The Sports Business Journal ($) is reporting that the current executive director of the Major League Baseball Players Association Michael Weiner is taking a salary of $1 million per year. He is continuing a practice started by Don Fehr, who drew a $1 million salary for his services as union head since the early 1990s. While $1 million is a nice gig if you can get it, it’s far below what the heads of other player unions have received. The late Gene Upshaw earned over $6 million per year to lead the NFL players union, and Billy Hunter received $3.4 last year heading the NBA players union.* What I find so amazing about this discrepancy is that Fehr was the most effective of the executives. In comparison to Upshaw, it’s not even close.
And it’s not that baseball players were unaware of Fehr’s worth, which was far in excess of his salary in terms of bargaining on the players’ behalf: Fehr refused pay increases. In real terms, Fehr took annual pay cuts. After accounting for inflation, $1.7 million would be required to keep the purchasing power of $1 million in 1990. Now, Weiner seems to be continuing the practice of working for a reduced wage. Why would Fehr and Wiener take so little?
I believe it has to do with sending a signal of solidarity during work-stoppages. In a bilateral monopoly market—monopsony buyer (league) and monopoly seller (players) of talent—bargaining strength is the way to best your rival. The threat of not playing or the threat of not opening the gates are the main weapons that the owners and players have against each other. And during such times, owners and players are on the edge of cracking. Team owners lose revenue and players forgo wages when regularly scheduled games aren’t played. Owners and players have expenses to cover, and when funds get tight, people start to look for compromise. Players are particularly prone to cave because they typically don’t have another source of income.
The benefits of a labor stoppage to either side are long term, and may not even be realized by the current participants. The union head is like a general who must rally his troops, possibly standing like a stone wall in the face of mortal peril. Fehr, who has a better grasp on labor negotiation strategy than players, cannot act without the support of players. If he can’t convince them that he knows what he’s doing, all could be lost. And owners can sniff out weakness, largely because scared players have a history of blabbing to owners. How can Fehr keep his troops loyal? Taking a below-market salary is a good way to convince players that the stakes are greater than their short-run losses. “Hey, I know you’ve got three mortgages to cover, but this is about the long term. I could earn ten-times my salary working on Wall Street, but I work here because I believe in this cause. Don’t you believe? We’ve got to do what is right.” If you’re earning as much or more than most players can expect to make, it’s hard to find a sympathetic ear among players about sticking to principles.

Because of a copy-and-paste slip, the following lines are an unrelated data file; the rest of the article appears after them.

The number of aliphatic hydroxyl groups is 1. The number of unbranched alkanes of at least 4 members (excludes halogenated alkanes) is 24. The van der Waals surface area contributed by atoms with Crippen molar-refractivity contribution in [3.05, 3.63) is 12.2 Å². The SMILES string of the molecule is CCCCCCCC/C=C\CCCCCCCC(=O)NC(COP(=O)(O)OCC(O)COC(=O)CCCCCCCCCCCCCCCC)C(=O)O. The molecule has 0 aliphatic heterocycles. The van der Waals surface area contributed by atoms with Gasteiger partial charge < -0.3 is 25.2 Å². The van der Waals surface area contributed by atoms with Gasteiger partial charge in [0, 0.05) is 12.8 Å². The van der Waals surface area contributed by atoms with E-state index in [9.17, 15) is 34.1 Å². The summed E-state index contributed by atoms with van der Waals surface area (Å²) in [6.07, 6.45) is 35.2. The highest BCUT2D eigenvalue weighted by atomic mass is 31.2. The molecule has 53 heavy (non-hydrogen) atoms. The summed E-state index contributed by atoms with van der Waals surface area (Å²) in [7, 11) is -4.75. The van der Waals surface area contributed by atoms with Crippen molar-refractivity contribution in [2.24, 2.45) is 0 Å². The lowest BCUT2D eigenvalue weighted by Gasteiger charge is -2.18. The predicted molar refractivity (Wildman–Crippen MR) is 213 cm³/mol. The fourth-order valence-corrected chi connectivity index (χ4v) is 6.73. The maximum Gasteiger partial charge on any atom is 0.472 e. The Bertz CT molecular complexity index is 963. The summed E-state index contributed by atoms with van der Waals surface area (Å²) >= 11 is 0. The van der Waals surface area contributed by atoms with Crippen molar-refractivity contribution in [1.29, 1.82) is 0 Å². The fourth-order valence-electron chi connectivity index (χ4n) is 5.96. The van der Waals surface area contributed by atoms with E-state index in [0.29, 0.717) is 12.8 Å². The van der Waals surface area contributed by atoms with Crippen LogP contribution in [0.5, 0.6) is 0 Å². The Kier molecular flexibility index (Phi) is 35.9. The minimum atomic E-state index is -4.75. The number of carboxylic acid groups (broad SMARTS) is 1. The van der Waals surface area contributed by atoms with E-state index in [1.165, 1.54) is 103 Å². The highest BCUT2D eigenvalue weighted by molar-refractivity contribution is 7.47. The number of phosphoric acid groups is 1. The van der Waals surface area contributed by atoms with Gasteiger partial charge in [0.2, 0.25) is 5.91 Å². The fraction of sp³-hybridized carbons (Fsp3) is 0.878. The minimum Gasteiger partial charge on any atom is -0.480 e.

When Fehr announced his retirement, former union leader Marvin Miller said the following.
“When I was there, there was always a signficant cadre of players who had personal experience in how bad things were before the union — how horrible the conditions were,” Miller said. “That’s a powerful factor in players understanding what the union means. Almost from the beginning of Don’s tenure, he had a membership where not a single player had played one game of baseball without a union. That could be a challenge at times, and he faced it quite successfully.”
Miller was an old union guy and a smooth talker, and he led players who had seen what listening to Miller would bring them. Supposedly, Fehr didn’t have the rhetorical skills that Miller had, so he may have had to use other means to persuade players to stay the course. And the players held firm under his leadership during the 1994-1995 strike when owners desperately wanted a salary cap. Taking less has to be a powerful signal to men who intensely want more.
But then how does taking less now help the union leader in the long-run? I assume that union leaders are no less self-interested than other individuals. The payout comes at the end. In his final year, Fehr received $11.8 million in compensation, which included back expenses and retirement. It’s not clear to me if this figure includes an $11 million gift that the players voted to Fehr as a parting gift or if this was part of his planned retirement package (I believe the payouts are separate). But even this isn’t a huge payout. The real benefit is that Fehr has established himself as a master of his craft. He can hire himself out as a speaker or consultant, or go work anywhere he wants for a big wage. It’s the same reason top macroeconomists lobby to accept a $200,000 salary to chair the Federal Reserve. Rumor has it that Fehr is going to be the next head of the NHL players union, where he won’t need a low salary to establish credibility with the players. He led the best-run union in professional sports for 20 years, he doesn’t have anything to prove to anyone else.